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Figure 2. Acute vascular injury. (A) To determine the optimal dose of poly dA:dT, we injected WT mice (n = 6) with 50–100 μg poly dA:dT and measured the plasma IL-6 concentration. (B) WT mice were subjected to an electric denudation of the left common carotid artery and the reendothelialization was quantified 5 days after surgery. 50 μg poly dA:dT or vehicle (PBS) was injected i.v. every 48 h starting 2 days prior to the carotid injury. (C) Vascular reendothelialization was significantly impaired in AIM2-stimulated mice compared to vehicle controls, each n = 10. Remaining denuded area is shown as a percentage of the total lesion area. (D) Representative images of carotid arteries are shown with blue area indicating the remaining denuded area. (E) The number of EMP, defined as particles positively labeled for CD31 and Annexin V, was significantly elevated in poly dA:dT-treated mice (n = 7). (F) AIM2 stimulation nearly depleted the bone marrow of EPC, i.e., cells that stain positive for sca-1 and flk-1 (n = 7) (bone marrow) and (G) led to a significant increase of circulating sca-1/flk-1-positive cells (n = 10) (plasma). (H) Stimulation of AIM2 induced a systemic inflammatory response, measured by plasma levels of IL-1β, IL-6, and IL-18, each n = 9. (I) Production of ROS in the thoracic aorta was augmented in AIM2-stimulated mice compared to vehicle controls (n = 7). Kolmogorov-Smirnov test and D'Agostino-Pearson omnibus test were used to test normality of data distribution. Normally distributed data was tested using the unpaired t-test, non-normally distributed data using the Mann-Whitney U-test. Mean values ± SD are shown, p < 0.05 were considered as significant; ns, non-significant. * < 0.05, ** < 0.01, *** < 0.001.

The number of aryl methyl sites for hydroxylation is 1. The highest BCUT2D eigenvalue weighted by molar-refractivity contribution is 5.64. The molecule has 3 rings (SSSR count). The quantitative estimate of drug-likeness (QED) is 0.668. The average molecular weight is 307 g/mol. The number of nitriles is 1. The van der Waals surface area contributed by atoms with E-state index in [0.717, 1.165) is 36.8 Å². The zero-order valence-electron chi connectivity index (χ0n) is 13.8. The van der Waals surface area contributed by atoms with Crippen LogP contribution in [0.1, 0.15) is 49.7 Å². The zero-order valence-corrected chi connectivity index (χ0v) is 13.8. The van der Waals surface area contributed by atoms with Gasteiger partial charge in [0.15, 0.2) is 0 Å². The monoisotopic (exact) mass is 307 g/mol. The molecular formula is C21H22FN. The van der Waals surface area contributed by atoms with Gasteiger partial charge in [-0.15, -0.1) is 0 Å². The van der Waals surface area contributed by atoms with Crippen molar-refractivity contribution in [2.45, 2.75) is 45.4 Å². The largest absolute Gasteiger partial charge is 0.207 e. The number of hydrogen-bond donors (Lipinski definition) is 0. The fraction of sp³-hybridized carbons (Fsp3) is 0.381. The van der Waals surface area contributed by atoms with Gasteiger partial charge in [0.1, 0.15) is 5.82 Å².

We next investigated whether stimulation of AIM2 affects vascular biology in a chronic injury model. For this experiment, ApoE−/− mice received a high-fat, cholesterol-rich diet for a total of 8 weeks and were concomitantly injected s.c. with either 50 μg poly dA:dT or vehicle three times per week (Figure 3A). Mice subjected to repetitive poly dA:dT injections showed no external signs of side effects; their body weight and food and water intake were indistinguishable from control mice (Supplementary Table 1). Poly dA:dT-treated ApoE−/− mice developed atherosclerotic plaques that were significantly larger than those of the control mice (Figure 3B, quantitative; Figure 3C, representative image). Interestingly, the composition of the plaques was altered in AIM2-stimulated mice. Immunohistochemical staining for MOMA-2 (an antibody that stains macrophages) showed a significant increase in macrophage infiltration in poly dA:dT-treated animals compared to vehicle-treated controls (Figure 3D, quantification; Figure 3E representative image). Macrophages contribute to atherosclerotic plaque development in part by the production of ROS (24, 25). Therefore, we measured ROS production in the aortic segments of these mice. Mice treated with poly dA:dT had increased vascular ROS formation (Figure 3F), one of the main mediators of vascular dysfunction (26), and the number of EMP was significantly elevated compared to the control animals (Figure 3G). Finally, mice treated with vehicle alone displayed normal endothelium-dependent vasodilation in organ chamber experiments, whereas AIM2 stimulation in mice significantly impaired their endothelial function (Figure 3H). Endothelium-independent vasodilation (Figure 3I) and KCl- and phenylephrine-induced vasoconstriction (data not shown) were not affected by poly dA:dT treatment.

FIGURE 3